South Africa’s blackout crisis ‘solved’, says Eskom

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The crisis at South African state-owned company Eskom, which has caused power outages for most of the last decade, has been “solved”, according to the company’s president.

“Structurally we have changed the capacity of Eskom’s fleet of power stations,” Mteto Nyati told the Financial Times in an interview. The company’s recovery plan was still a year away from being executed, but he said “the chances of further load shedding are small.”

Load shedding, as South Africa’s frequent blackouts are known, has become a symbol of economic mismanagement by the ruling African National Congress, costing the country almost R900 million for every day the blackouts are worse.

But the comments from its board boss – made just days before the most consequential election since the first post-apartheid vote in 1994 – are likely to be met with skepticism among some Eskom customers who remain suspicious of the company’s ability to achieve.

The opposition Democratic Alliance has accused the ANC of “putting pressure on Eskom to burn more diesel and keep the lights on at all costs” ahead of the May 29 election in which most polls show the ruling party will lose its majority. Julius Malema, leader of the radical Economic Freedom Fighters, has said the blackouts will return after the vote.

But Nyati, an engineer who was chief executive of MTN South Africa, denies that the government was leaning on Eskom. “No politician has ever asked us to do something like this,” he said. “In February, we announced load shedding during the president’s state of the nation address and people were angry, but we said we had to do the right thing for Eskom.”

Eskom Mteto Nyati Chair,
Mteto Nyati denied that the government was relying on Eskom ©James Oatway/Reuters

Critics should wait and see what happened after the vote, he added, but when “there is still no load shedding after the election, there will probably be another conspiracy theory, because people just don’t want to accept that we have fixed Eskom.”

Last weekend, Eskom surpassed the psychological barrier of 50 days without imposing blackouts, but critics suspected this was achieved by spending billions of rands on diesel to power gas turbines and close the electricity gap.

President Cyril Ramaphosa has described those talks as a “political strategy” that “is not confirmed by the facts.”

Eskom data shows its spending on diesel has fallen sharply: it spent R53 million burning diesel from May 1 to 12, compared to R1.14 billion in the same period last year. The state company’s power availability factor, a crucial metric used to measure how much electrical capacity can be deployed on the grid, has also increased, from 50.8 percent last April to 70 percent on May 12.

Nyati said his board, which was formed 18 months ago, had been able to achieve something its predecessors had not achieved in more than a decade, mainly by focusing on underperforming coal-fired power plants.

“We had a coal fleet that had not been maintained for a long time, so it became unreliable. And the only way to solve it is to systematically go to each power plant and repair the machines. And make sure the people who do that know what they are doing.”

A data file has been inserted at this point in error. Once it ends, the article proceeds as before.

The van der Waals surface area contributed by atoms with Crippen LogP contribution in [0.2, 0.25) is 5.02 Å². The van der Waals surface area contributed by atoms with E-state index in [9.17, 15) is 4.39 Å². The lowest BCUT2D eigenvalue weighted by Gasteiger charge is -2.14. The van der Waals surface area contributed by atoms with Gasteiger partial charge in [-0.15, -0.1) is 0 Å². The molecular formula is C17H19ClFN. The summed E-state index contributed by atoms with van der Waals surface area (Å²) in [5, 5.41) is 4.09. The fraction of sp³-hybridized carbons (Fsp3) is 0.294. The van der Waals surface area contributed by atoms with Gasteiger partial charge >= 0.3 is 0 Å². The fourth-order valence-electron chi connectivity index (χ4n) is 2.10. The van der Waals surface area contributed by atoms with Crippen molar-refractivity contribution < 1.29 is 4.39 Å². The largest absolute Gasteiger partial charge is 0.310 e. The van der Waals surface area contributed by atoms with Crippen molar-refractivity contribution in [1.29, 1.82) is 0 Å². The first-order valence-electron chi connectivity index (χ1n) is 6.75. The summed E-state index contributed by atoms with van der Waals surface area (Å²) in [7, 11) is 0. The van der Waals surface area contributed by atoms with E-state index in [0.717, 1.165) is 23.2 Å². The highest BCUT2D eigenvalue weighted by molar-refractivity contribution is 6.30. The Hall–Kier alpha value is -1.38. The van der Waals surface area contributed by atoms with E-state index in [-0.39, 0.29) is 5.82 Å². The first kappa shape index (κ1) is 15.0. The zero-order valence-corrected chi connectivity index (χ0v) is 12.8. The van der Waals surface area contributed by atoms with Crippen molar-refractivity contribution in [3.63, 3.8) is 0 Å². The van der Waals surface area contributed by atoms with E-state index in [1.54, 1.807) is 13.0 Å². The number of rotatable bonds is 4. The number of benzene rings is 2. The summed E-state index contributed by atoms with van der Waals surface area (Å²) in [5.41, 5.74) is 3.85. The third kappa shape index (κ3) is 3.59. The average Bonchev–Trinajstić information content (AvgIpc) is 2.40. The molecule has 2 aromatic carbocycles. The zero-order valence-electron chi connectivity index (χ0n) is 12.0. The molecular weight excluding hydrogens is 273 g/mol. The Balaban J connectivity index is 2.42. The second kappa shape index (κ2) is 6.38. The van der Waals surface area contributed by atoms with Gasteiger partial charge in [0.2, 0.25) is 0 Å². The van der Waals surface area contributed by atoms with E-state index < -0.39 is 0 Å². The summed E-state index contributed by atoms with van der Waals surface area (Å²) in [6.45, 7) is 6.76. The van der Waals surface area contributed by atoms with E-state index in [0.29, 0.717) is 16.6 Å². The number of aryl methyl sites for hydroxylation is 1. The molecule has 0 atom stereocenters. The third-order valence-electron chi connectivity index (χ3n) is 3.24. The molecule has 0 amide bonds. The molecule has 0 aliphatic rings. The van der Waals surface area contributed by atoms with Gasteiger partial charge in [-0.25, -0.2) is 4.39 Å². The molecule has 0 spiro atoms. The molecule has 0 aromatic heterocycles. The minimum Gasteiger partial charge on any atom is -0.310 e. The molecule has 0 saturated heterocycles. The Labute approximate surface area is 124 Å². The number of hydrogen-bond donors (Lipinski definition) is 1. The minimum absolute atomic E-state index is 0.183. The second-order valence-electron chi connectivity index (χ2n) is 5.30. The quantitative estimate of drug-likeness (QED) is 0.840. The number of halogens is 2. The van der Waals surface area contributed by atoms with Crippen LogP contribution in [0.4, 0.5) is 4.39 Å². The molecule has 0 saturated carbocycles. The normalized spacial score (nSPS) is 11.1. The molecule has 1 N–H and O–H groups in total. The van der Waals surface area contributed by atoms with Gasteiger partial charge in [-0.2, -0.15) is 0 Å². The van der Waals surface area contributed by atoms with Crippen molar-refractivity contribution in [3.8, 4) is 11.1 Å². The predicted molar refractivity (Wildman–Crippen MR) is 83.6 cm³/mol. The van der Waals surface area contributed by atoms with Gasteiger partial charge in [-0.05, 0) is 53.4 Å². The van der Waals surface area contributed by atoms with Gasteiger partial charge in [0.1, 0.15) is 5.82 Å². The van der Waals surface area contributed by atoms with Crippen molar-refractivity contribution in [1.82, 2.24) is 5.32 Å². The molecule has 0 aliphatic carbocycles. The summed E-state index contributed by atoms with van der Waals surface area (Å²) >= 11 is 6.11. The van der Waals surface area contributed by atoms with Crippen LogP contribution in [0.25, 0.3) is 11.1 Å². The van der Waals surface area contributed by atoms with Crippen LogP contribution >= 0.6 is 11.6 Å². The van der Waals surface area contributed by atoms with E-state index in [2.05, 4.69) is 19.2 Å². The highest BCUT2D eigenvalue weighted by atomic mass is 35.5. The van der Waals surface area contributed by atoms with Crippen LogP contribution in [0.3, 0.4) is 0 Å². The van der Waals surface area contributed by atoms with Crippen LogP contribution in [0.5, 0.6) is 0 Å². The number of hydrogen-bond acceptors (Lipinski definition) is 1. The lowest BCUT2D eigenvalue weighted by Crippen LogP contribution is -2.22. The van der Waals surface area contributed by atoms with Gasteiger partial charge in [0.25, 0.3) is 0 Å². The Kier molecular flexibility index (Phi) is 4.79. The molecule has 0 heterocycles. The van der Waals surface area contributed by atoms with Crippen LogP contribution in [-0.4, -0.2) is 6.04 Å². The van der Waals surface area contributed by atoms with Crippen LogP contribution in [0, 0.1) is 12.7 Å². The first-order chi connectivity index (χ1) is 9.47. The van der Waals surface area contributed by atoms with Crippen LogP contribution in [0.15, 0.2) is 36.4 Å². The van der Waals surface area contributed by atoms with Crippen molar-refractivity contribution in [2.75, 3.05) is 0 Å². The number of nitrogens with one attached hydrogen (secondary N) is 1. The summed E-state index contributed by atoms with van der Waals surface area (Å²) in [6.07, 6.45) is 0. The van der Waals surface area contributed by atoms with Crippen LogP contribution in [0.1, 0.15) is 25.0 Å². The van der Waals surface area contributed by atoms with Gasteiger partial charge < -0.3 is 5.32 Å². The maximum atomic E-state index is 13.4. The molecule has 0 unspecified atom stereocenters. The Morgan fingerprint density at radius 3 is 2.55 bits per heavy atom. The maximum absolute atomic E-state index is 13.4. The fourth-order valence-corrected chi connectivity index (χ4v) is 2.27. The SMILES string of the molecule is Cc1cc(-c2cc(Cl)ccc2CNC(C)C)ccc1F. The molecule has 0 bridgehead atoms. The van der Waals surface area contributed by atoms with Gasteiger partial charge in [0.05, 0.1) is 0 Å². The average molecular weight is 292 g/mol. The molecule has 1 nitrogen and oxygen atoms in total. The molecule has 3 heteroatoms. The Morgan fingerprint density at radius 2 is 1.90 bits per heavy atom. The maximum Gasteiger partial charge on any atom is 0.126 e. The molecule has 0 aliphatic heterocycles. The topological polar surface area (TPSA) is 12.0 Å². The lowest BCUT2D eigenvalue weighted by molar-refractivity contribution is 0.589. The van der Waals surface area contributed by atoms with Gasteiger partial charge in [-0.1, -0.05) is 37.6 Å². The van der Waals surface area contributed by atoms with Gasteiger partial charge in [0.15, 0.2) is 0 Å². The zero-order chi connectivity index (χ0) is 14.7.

Nearly three-quarters of the problems emanated from six of its 14 coal-fired plants, it added, so it had reviewed the management of those facilities and focused on them.

“The reason these stations were not being maintained is because of lack of discipline as people were not following standard operating procedures. It seems basic, but it’s just that,” Nyati said.

James Mackay, chief executive of the South African Energy Council, agreed with Nyati’s optimistic assessment and expressed confidence that load shedding would end next year. “There is no going back… The maintenance recovery plan is working,” he said.

He added: “After more than 10 years of economic decline, it is entirely justifiable to be skeptical. “It has taken time to see the benefits and there are still many challenges ahead, but the right things have been done.”

Frans Cronje, president of the non-profit Social Research Foundation, said the departure of André de Ruyter, who resigned as Eskom chief executive a year ago, had given the board the space to address the issue. .

“De Ruyter’s departure allowed the cabinet to develop common sense to support coal station managers,” he said. The ANC was a pragmatic party that would adapt to survive, Cronje said, and as load shedding had become an electoral problem, the ANC finally found a way to solve it.

De Ruyter said the fixes implemented while he ran the company were in part due to facilitating load shedding. “Much of the maintenance started when I was there has already been completed. “Those projects take 18 months to plan and another year to execute,” he stated.

He also said the biggest challenge for Eskom was whether it could sustainably adapt to a future where renewable energy was the dominant source. The question, he said, is whether “Eskom will spend money on expanding the grid or extending the life of old coal-fired power stations.”

Video: Eskom: how corruption and crime turned out the lights in South Africa | FT Movie